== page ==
Thursday, March 31, 2011

My favorite coffee shop

For the last three years, I have gone to the same coffee shop that is one block away from my front door. On good months, I go once a week. On bad months, I go once a day. But I always go. Yesterday, I cashed in my latest buy-eight-get-one-free coffee.

This morning, I was putting on my shoes and glanced at my blackberry to check my email, preparing to saddle up the dog and head over for a caffeine fix before class. The first email I saw was from Best Woman: "Isn't this horrible?" it said. And below that, an article from our local neighborhood bulletin board.

My favorite coffee shop had been robbed that very morning, while one block away, my husband, dog and I slept soundly. Not only that, but one of the baristas, the lovely baristas that I love so much because they are friendly, unpretentious and always remember my order... one of them was brutally sexually assaulted in one of the spacious bathrooms with the automatic light fixtures. It happened around 6:30 a.m. Right around the time they were opening.

Why should I write about this? It's not my trauma. These things happen around big cities every day. More than that. They happen in small cities, in suburbs, in towns across America. It happened in Richmond just before we moved there, to the family that owned our favorite toy store. It was worse, then.

But this is different because these are people I know. It touched my life. Rape. Robbery. Violence. It touched my life, in a way I've been privileged not to know. And more than scared, I am sad and angry. Why did this happen to someone I know? Why did they have to suffer this way, while just a couple hundred yards away, we were so close by? She ran to the convenience store that shares a corner with my apartment, and the guy who works mornings there called the cops. The cops, the news, they responded right away. And for that, this neighborhood is lucky.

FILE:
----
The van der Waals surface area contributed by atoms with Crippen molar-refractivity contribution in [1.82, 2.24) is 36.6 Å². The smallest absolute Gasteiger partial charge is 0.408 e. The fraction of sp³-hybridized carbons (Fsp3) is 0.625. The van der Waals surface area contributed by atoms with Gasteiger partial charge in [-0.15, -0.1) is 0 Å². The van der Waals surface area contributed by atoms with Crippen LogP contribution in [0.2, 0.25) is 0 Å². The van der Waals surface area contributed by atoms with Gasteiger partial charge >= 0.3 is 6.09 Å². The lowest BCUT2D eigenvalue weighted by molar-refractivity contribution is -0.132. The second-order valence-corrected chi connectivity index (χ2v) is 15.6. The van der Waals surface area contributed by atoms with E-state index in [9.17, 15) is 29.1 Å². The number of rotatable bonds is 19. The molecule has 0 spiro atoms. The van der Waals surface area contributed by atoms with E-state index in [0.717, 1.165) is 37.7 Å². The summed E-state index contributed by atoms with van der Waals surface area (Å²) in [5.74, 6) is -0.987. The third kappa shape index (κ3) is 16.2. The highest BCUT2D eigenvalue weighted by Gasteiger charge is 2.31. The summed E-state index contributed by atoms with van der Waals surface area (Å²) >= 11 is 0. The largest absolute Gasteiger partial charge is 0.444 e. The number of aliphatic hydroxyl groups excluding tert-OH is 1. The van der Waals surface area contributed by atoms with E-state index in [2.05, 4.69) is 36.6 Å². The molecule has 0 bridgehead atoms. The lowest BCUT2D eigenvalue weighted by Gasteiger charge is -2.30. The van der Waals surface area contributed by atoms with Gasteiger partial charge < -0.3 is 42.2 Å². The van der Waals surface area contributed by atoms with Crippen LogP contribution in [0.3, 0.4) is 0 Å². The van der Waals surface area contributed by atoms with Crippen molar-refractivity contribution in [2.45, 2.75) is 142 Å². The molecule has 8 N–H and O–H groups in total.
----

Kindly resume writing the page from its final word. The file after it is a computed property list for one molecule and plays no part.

I pray for justice, and for healing, and for repentance.

Thursday, March 24, 2011

My unconvential search for a way to get paid to do what I love.

Okay, so I'm starting to get creative with some ideas for what to do after graduation now. Just today a friend of mine forwarded me a Craigslist posting for an immigration firm from another part of the state looking to hire an immigration attorney part-time to represent their clients in the Big City immigration court at Master Calendar Hearings. Duh. I can do that! So I'm not technically an attorney yet (which matters a lot, yeah, yeah) but I could totally market myself out to immigration firms around the state who don't want to make the trek to the big city for something as minor a time-suck as a MCH. Not the most glamorous job in the world, but it could make me some money while I weigh my options, and it beats doc review, from what I've heard.

Another idea floating around in my head that I'm trying to figure out how to put to good use is my serious interest in immigration holds (aka ICE holds, immigration detainers, deportation holds). Check out these immigration attorneys who market themselves to the families of non-citizens who are stuck in jail waiting for federal immigration agents to come take custody:

Here's one in San Diego.
Here's one in Dallas, TX.
Oh! Hello, Virginia Beach, Virginia! This one is in my home state!
And I like this one because it straight up challenges the very legality of immigration holds by ICE attorneys. (Something I have a lot to say about, and wish more of people were examining.)

The point is there are lots of attorneys out there doing what I want to do, and I want to learn how I can get into that field. I'm also surprised and intrigued by the fact that this style of marketing and/or just direct address of the immigration hold problem is not found in my particular area. Let's get on that!